Every three months or so, the president of the Great Books Foundation informs me that its time to send him a quarterly update, which basically means: summarize all the shit your department has been working on the past three months so that board members and have an inkling what it is you're doing. (The Production Department, which I run, is a department of one, by the way.)
I thought it was time for my own quarterly update. OK, that's not entirely accurate. I thought it was time to write one several weeks ago when I began to write this blog entry, while on the Amtrak train from Chicago to Kalamazoo for Cheryl and Brock's wedding.
I love train rides. Much nicer than planes. You're sitting in a comfortable seat, with all the room you need. You can watch the world fly by without a worry in the world. You can read if you like, or, since there's an outlet in every seat, you can also watch a DVD on your laptop.
And if you're like me, you can write. Which is what I did. After typing out a 1,000 good words for my book that morning, I thought I'd type out a bit of a entry for my blog.
Unfortunately, I was unable to finish the entry that day, and so, here we are, several weeks later represented rather sadly by ellipses above. Summer has said her farewells and we're in the midst of a brisk Chicago autumn. I feel as though there are so many things to talk about. Work. Marathon training. Paying off debts. Writing a book. Where to begin, where to begin?
I had a lot of fun this summer. Many good adventures. But as fun as they were, I cannot escape the fact that I'm getting older. I see it in my face, feel it in my body, and know it in my heart. Hangovers hurt more. Weight seems to be harder to shed. Work actually stresses me out. I can't read as fast as I used to. And for the first time that I can recall, I'm a little scared of this. Its been six years since I moved to Chicago. Six years. I don't want to to look back in another six and wonder why it is that I haven't grown up yet.
I don't feel older. I just feel more tired. In the past, when summer turned to fall I used to wonder what the next season's adventures would bring. Who I'd meet, what I'd do. Now everything just seems stagnant and the same. I used to think I still had time to learn to play guitar or maybe go out to Maine for a fall and live in a cabin. At 25, you still have the luxury of unrealistic dreams. Of inner fantasies that pass the time and make the mundane bearable. At 29, they seem to weigh heavier, to become burdens rather than escapes.
In fact, my three resolutions: 1. finish book 2. run marathon 3. pay off credit cards were created in large part to fight this growing fear.
Of course, the summer where I decide to run a marathon has to be the one where Chicago gets the worst heat wave its had in five years. God running in hot weather sucks! I'm naturally warm-blooded anyway, and the air was so humid this summer it felt like I was swimming instead of running.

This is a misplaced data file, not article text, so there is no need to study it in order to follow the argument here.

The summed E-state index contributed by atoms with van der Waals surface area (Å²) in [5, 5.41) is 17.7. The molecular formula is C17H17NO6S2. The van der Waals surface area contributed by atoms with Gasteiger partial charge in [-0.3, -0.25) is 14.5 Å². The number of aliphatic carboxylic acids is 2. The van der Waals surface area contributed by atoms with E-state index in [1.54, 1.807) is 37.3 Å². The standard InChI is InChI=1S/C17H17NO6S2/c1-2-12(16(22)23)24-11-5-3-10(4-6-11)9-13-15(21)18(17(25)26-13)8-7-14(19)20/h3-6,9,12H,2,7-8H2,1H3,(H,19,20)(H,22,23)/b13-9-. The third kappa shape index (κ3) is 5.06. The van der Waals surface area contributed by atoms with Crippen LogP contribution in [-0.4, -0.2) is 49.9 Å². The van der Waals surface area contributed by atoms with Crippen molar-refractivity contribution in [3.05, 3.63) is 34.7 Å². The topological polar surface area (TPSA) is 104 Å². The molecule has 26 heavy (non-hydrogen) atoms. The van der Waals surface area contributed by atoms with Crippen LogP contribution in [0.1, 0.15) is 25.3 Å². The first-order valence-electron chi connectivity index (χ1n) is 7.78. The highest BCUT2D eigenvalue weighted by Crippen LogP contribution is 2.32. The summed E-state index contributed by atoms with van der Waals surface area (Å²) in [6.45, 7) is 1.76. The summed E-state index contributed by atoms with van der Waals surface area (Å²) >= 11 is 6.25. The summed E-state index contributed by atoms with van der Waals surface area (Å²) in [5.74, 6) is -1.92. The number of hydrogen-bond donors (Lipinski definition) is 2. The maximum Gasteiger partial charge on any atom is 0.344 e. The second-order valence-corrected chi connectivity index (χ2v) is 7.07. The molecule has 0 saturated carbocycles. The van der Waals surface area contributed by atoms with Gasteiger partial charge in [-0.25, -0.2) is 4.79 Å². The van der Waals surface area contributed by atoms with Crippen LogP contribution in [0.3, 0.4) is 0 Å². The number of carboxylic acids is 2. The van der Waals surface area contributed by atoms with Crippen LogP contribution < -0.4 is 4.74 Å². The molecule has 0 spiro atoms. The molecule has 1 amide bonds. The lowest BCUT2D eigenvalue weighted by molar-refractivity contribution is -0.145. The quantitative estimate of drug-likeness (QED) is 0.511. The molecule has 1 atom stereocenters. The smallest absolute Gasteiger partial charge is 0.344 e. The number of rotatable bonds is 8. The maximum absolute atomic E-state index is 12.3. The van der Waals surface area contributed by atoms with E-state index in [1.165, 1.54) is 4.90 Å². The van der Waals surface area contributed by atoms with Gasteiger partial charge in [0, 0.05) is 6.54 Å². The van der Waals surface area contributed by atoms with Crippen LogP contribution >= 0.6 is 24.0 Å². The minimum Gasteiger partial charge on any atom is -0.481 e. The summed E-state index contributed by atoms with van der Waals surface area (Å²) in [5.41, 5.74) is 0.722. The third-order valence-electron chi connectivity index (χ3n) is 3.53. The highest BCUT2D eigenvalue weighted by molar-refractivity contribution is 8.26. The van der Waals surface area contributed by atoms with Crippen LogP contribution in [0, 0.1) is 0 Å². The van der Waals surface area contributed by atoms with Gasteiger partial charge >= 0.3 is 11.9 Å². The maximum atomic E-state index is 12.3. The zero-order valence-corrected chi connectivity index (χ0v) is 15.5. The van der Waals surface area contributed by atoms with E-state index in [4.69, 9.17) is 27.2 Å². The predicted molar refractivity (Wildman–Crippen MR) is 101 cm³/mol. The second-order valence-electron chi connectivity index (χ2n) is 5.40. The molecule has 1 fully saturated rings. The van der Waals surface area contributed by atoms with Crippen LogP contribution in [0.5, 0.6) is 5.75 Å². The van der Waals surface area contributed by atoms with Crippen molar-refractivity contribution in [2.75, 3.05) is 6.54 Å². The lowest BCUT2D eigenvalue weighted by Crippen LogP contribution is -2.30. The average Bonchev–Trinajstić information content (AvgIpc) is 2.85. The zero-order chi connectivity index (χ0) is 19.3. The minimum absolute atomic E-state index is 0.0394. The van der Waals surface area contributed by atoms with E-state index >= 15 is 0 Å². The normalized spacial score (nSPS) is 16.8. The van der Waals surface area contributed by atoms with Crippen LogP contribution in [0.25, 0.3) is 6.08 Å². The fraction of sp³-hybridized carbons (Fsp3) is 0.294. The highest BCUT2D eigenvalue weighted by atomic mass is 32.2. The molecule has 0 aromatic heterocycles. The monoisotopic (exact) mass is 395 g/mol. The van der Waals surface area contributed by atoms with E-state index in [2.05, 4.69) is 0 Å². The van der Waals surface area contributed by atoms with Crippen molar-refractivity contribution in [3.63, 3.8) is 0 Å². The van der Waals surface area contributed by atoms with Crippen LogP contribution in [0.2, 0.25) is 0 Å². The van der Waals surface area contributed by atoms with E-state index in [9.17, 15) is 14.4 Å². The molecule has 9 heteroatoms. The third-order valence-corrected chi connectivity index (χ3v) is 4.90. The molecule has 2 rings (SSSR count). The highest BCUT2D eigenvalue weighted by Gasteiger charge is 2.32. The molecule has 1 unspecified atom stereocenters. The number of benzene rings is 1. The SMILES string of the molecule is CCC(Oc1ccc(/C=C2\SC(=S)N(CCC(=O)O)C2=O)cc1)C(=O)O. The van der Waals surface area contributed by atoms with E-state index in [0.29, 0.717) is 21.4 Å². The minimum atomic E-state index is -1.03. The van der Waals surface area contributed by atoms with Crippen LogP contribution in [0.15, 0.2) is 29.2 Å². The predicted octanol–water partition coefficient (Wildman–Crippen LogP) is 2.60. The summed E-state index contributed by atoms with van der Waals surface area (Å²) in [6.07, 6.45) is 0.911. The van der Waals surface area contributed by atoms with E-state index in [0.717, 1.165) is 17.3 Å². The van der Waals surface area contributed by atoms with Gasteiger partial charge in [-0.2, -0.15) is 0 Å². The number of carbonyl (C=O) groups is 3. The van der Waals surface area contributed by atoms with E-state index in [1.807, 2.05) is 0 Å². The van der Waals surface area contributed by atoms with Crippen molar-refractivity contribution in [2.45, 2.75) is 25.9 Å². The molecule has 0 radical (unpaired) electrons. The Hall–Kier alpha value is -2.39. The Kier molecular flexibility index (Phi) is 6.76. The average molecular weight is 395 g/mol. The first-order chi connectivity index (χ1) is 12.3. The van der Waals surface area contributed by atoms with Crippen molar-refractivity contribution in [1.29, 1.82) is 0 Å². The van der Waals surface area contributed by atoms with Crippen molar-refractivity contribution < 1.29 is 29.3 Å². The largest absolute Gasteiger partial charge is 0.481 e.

And here's the thing, when my running mileage gets up there, its bloody HARD to find the energy to write.
I remember this happened round the same time when I trained for the marathon five years ago. Once I started running into the double digits on the weekends, all my creative writing basically went out the window. It was not until the marathon was over that I was able to get back in the saddle. I thought I was prepared this time to face that. And I was wrong.
Writing stories comes in such odd spurts for me. Everyone always spouts bullshit about waiting for the muse, and while that has some truth, (there definitely is a muse (who's awesome, btw)), the thing that no one likes to talk about and no one likes to hear is that it takes a lot of discipline, A fucking ton of discipline, actually, along with hard work, a bit of talent, and a smidgen of luck.
I'm usually lucky with stuff like that. Mostly. I think I have talent. A bit, anyway. The big problem is my creative discipline, which is about as dependable as a bipolar leprechaun on crack. Sometimes its there, in full force, jumping on my shoulder, shouting “GET 'ER DONE!” and other times its just gone. Probably in a back alley doing crack somewhere with the other leprechauns.
So I'll go for a week or two, writing most days, some decent, some amazing, some shitty. And then, I just... stop. Its as if it becomes terrifying and impossible to sit down and write. And this lasts for weeks. And that is sort of where I'm at right now.
The marathon is a few days away. I'm prepared for it. It actually should be almost fun. But I haven't written anything substantial in weeks.
So, I'm writing this to say that once I've ran it (and I will post about it) its time to shift back into writing mode. If you've seen a leprechaun running around with bloodshot eyes and powder around his mouth, please let me know.